Like many Americans struggling just to stay afloat through stagnant wages in an uncertain economy, Google CEO Sundar Pichai announced today that he’s doing what so many of us have: getting a second job.
As is the case for some many of us Pichai’s job titles are both “CEO,” and in taking on the role as head of Alphabet—Google’s parent company—he is arguably now his own boss, as well as his own direct report. As exiting heads and co-founders of the company, Larry Page and Sergey Brin, wrote in a company blog today, “We’ve never been ones to hold on to management roles when we think there’s a better way to run the company. And Alphabet and Google no longer need two CEOs and a President. Going forward, Sundar will be the CEO of both Google and Alphabet.”
At this time it is not clear if Sundar will collect a salary for both roles, though as CEO of Alphabet, he may feel the CEO of Google has earned a little extra. (Very little, perhaps; Page, who served as Alphabet CEO until today and is worth an estimated $59 billion, makes $1 a year in the role.) As the co-founders wrote:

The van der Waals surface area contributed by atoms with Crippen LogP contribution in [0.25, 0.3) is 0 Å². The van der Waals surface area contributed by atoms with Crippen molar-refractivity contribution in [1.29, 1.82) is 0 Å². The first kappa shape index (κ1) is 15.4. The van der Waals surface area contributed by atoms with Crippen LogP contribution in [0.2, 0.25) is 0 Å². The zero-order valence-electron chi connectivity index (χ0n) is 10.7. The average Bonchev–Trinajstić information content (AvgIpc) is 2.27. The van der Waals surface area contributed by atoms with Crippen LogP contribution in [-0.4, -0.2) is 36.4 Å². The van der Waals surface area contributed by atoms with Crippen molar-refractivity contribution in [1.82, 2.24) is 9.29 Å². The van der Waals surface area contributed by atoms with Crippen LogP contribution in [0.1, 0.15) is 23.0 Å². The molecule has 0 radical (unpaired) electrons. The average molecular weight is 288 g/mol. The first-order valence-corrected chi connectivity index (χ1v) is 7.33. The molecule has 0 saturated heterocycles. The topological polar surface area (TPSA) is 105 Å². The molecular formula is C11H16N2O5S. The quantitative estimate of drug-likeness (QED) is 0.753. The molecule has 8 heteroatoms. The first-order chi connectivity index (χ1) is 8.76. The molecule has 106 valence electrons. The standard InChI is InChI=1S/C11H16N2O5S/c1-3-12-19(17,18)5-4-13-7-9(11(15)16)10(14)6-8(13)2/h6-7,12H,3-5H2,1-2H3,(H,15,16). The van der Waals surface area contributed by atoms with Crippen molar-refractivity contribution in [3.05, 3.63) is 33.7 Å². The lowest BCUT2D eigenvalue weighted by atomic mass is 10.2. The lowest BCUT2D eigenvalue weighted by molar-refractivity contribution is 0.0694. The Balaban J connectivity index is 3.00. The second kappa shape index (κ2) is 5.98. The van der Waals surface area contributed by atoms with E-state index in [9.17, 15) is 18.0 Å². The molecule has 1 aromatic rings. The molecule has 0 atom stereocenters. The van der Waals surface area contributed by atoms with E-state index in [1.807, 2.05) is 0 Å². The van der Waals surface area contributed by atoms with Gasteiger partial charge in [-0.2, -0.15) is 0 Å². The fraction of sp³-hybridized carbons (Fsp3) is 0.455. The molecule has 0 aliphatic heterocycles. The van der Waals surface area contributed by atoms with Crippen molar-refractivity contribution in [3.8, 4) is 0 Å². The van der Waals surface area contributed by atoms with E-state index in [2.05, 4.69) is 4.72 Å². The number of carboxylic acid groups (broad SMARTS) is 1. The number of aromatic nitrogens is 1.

Today, in 2019, if the company was a person, it would be a young adult of 21 and it would be time to leave the roost. While it has been a tremendous privilege to be deeply involved in the day-to-day management of the company for so long, we believe it’s time to assume the role of proud parents—offering advice and love, but not daily nagging!
With Google undergoing some very public labor unrest and tech as an industry maturing from pie-eyed evangelizing startups to a handful of mega-monopolies increasingly scrutinized by lawmakers and annoying journalists, it seems Brin and Page have—as with many people coasting into middle age—found a nice way of saying they’ve made their money, this whole thing is a headache, and lets just make it someone else’s problem already.